Melinda and Melinda (12A)

Written and Directed by Woody Allen
Screening at FACT from 6th-13th May 2005

Reviewed by Adam Ford

Is life tragic or comedic? I thought it could be both, as well as a whole lot of other things. But according to two writers arguing in a swanky restaurant, it has to be one or the other for some reason. Just in case you have trouble making up your mind, they illustrate their arguments with two different stories about a woman called Melinda (Radha Mitchell) who knocks on someone’s door during a dinner party. Why? Because they are the kind of people who have nothing better to do than settle down to a pretentious argument in a swanky restaurant.

The tales boast all the usual ingredients of a Woody Allen film. There’s your middle class angst, your wordplay and your cod philosophy. Once - three decades ago - it might have been alright. But this has been the basis of his entire career. It’s not my world, and it almost certainly isn’t yours either.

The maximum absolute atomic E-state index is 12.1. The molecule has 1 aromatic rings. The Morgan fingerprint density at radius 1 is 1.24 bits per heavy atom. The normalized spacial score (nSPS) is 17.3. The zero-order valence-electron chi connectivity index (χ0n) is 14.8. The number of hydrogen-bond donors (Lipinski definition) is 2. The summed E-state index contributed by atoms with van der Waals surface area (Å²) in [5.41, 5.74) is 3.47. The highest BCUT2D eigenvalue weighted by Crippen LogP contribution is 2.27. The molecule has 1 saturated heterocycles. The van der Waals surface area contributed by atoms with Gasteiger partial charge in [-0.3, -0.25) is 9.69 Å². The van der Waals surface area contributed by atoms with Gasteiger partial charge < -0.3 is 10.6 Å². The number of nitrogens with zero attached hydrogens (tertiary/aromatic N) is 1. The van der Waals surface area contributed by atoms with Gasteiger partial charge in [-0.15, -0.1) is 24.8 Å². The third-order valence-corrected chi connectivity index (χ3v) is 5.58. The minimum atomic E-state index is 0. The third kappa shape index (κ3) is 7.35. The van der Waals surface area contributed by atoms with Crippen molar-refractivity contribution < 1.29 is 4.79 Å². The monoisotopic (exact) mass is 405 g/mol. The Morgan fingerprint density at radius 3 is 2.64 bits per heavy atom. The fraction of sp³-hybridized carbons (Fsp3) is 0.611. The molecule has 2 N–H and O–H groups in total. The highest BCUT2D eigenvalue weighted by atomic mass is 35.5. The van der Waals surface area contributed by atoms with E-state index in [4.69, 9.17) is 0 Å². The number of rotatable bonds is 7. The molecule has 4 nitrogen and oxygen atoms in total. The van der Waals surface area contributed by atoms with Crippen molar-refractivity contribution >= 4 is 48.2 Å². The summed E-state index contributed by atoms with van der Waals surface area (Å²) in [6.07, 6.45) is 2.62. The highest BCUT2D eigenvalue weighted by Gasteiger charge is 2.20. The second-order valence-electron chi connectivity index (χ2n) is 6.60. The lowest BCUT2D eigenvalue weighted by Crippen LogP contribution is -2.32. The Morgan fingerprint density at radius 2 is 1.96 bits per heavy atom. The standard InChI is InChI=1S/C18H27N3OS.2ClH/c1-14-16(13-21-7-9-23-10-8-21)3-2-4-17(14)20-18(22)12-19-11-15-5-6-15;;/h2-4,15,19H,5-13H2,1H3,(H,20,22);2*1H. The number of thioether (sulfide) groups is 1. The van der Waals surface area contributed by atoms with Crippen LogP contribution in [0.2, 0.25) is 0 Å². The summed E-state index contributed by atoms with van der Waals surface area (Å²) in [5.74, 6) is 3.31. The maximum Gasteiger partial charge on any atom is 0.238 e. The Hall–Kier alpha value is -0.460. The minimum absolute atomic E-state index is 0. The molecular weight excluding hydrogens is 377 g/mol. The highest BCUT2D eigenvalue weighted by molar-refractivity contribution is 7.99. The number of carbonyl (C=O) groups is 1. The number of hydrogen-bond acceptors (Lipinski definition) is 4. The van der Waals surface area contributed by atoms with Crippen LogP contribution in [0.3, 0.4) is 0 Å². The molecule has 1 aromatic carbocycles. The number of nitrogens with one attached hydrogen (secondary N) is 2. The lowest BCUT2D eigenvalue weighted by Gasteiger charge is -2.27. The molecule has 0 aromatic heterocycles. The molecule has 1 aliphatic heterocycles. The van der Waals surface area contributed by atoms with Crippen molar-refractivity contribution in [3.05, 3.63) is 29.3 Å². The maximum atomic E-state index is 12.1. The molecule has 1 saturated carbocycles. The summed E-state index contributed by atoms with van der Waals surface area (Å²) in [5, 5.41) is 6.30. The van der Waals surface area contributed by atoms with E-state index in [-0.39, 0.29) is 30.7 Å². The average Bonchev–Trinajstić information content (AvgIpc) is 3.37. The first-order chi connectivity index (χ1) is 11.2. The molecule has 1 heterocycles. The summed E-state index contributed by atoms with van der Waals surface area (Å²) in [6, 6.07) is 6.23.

The two Melindas have both had overblown, drama queen lives. One of her friends frets over whether she’ll get $2 million to make an arty flick about eunuchs and the other is a ‘Park Avenue Princess’ who…well, I’m not quite sure what she does, but I’m sure it’s very annoying. Everyone drinks wine by the bucketload, because it’s a nice middle class way of degrading yourself, and everyone swaps jokes about being ‘postmodern in bed’. Will Ferrell is the only performer troubled by an ounce of charisma, but he’s only impressive because he refuses to take the grating pomposity seriously. Unfortunately, his appearances are few and far between.

So, is life tragic or comedic? According to one of the Melindas it is ‘ultimately pointless’. Maybe so, but at least occasionally there is a fleeting glimpse of meaning. I just wish the same could be said of this appallingly smug and self-satisfied movie.

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